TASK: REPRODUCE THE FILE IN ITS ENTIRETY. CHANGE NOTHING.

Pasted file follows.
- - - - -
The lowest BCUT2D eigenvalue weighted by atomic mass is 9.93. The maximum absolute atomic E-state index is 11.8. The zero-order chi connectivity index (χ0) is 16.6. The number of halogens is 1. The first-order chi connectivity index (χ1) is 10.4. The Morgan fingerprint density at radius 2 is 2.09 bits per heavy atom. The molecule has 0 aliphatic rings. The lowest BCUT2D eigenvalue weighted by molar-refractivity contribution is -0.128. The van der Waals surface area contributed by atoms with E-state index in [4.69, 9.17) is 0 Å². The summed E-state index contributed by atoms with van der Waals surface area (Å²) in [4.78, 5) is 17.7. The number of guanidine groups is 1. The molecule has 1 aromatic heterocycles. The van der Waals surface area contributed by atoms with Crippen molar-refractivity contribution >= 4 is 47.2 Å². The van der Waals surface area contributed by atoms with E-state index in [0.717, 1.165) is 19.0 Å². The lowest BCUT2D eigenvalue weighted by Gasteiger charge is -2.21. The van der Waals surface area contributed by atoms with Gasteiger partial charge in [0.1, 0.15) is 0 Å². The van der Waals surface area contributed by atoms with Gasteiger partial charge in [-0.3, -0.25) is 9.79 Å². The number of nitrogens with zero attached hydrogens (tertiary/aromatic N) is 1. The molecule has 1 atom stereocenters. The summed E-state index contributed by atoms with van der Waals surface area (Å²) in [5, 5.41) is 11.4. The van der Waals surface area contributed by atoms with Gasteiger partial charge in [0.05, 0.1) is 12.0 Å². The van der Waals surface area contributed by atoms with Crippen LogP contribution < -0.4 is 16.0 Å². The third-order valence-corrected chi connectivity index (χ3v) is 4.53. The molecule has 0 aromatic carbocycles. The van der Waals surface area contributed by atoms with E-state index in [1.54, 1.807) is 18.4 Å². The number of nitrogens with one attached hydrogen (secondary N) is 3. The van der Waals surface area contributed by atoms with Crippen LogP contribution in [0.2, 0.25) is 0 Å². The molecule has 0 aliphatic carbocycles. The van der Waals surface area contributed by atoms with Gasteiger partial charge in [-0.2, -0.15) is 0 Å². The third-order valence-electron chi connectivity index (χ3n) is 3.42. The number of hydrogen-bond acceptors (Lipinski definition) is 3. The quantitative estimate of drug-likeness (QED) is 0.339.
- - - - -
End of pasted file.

The lowest BCUT2D eigenvalue weighted by atomic mass is 9.93. The maximum absolute atomic E-state index is 11.8. The zero-order chi connectivity index (χ0) is 16.6. The number of halogens is 1. The first-order chi connectivity index (χ1) is 10.4. The Morgan fingerprint density at radius 2 is 2.09 bits per heavy atom. The molecule has 0 aliphatic rings. The lowest BCUT2D eigenvalue weighted by molar-refractivity contribution is -0.128. The van der Waals surface area contributed by atoms with E-state index in [4.69, 9.17) is 0 Å². The summed E-state index contributed by atoms with van der Waals surface area (Å²) in [4.78, 5) is 17.7. The number of guanidine groups is 1. The molecule has 1 aromatic heterocycles. The van der Waals surface area contributed by atoms with Crippen molar-refractivity contribution >= 4 is 47.2 Å². The van der Waals surface area contributed by atoms with E-state index in [0.717, 1.165) is 19.0 Å². The lowest BCUT2D eigenvalue weighted by Gasteiger charge is -2.21. The van der Waals surface area contributed by atoms with Gasteiger partial charge in [0.1, 0.15) is 0 Å². The van der Waals surface area contributed by atoms with Gasteiger partial charge in [-0.3, -0.25) is 9.79 Å². The number of nitrogens with zero attached hydrogens (tertiary/aromatic N) is 1. The molecule has 1 atom stereocenters. The summed E-state index contributed by atoms with van der Waals surface area (Å²) in [5, 5.41) is 11.4. The van der Waals surface area contributed by atoms with Gasteiger partial charge in [0.05, 0.1) is 12.0 Å². The van der Waals surface area contributed by atoms with Crippen LogP contribution < -0.4 is 16.0 Å². The third-order valence-corrected chi connectivity index (χ3v) is 4.53. The molecule has 0 aromatic carbocycles. The van der Waals surface area contributed by atoms with E-state index in [1.54, 1.807) is 18.4 Å². The number of nitrogens with one attached hydrogen (secondary N) is 3. The van der Waals surface area contributed by atoms with Crippen LogP contribution in [0.2, 0.25) is 0 Å². The molecule has 0 aliphatic carbocycles. The van der Waals surface area contributed by atoms with Gasteiger partial charge in [-0.2, -0.15) is 0 Å². The third-order valence-electron chi connectivity index (χ3n) is 3.42. The number of hydrogen-bond acceptors (Lipinski definition) is 3. The quantitative estimate of drug-likeness (QED) is 0.339.